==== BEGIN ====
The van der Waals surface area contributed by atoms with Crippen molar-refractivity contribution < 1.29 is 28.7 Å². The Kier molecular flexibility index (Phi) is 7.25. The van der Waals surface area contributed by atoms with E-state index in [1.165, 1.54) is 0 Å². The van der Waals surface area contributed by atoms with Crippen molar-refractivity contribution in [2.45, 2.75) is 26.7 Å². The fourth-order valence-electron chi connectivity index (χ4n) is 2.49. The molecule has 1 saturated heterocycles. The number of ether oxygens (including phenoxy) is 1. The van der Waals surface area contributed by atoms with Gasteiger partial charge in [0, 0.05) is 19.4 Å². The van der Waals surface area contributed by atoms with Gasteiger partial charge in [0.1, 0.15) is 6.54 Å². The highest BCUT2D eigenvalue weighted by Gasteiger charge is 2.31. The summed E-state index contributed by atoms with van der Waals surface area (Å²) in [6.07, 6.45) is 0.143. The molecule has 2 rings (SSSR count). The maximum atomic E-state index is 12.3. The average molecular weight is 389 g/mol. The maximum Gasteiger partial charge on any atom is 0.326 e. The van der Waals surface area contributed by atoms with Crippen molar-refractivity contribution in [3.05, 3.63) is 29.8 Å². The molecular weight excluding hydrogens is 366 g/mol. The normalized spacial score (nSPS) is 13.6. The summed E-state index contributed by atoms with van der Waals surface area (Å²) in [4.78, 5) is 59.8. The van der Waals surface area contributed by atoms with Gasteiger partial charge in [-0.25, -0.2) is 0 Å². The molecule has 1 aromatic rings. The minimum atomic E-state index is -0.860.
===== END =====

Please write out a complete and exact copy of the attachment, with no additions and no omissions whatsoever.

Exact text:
The van der Waals surface area contributed by atoms with Crippen molar-refractivity contribution < 1.29 is 28.7 Å². The Kier molecular flexibility index (Phi) is 7.25. The van der Waals surface area contributed by atoms with E-state index in [1.165, 1.54) is 0 Å². The van der Waals surface area contributed by atoms with Crippen molar-refractivity contribution in [2.45, 2.75) is 26.7 Å². The fourth-order valence-electron chi connectivity index (χ4n) is 2.49. The molecule has 1 saturated heterocycles. The number of ether oxygens (including phenoxy) is 1. The van der Waals surface area contributed by atoms with Gasteiger partial charge in [0, 0.05) is 19.4 Å². The van der Waals surface area contributed by atoms with Gasteiger partial charge in [0.1, 0.15) is 6.54 Å². The highest BCUT2D eigenvalue weighted by Gasteiger charge is 2.31. The summed E-state index contributed by atoms with van der Waals surface area (Å²) in [6.07, 6.45) is 0.143. The molecule has 2 rings (SSSR count). The maximum atomic E-state index is 12.3. The average molecular weight is 389 g/mol. The maximum Gasteiger partial charge on any atom is 0.326 e. The van der Waals surface area contributed by atoms with Crippen molar-refractivity contribution in [3.05, 3.63) is 29.8 Å². The molecular weight excluding hydrogens is 366 g/mol. The normalized spacial score (nSPS) is 13.6. The summed E-state index contributed by atoms with van der Waals surface area (Å²) in [4.78, 5) is 59.8. The van der Waals surface area contributed by atoms with Gasteiger partial charge in [-0.25, -0.2) is 0 Å². The molecule has 1 aromatic rings. The minimum atomic E-state index is -0.860.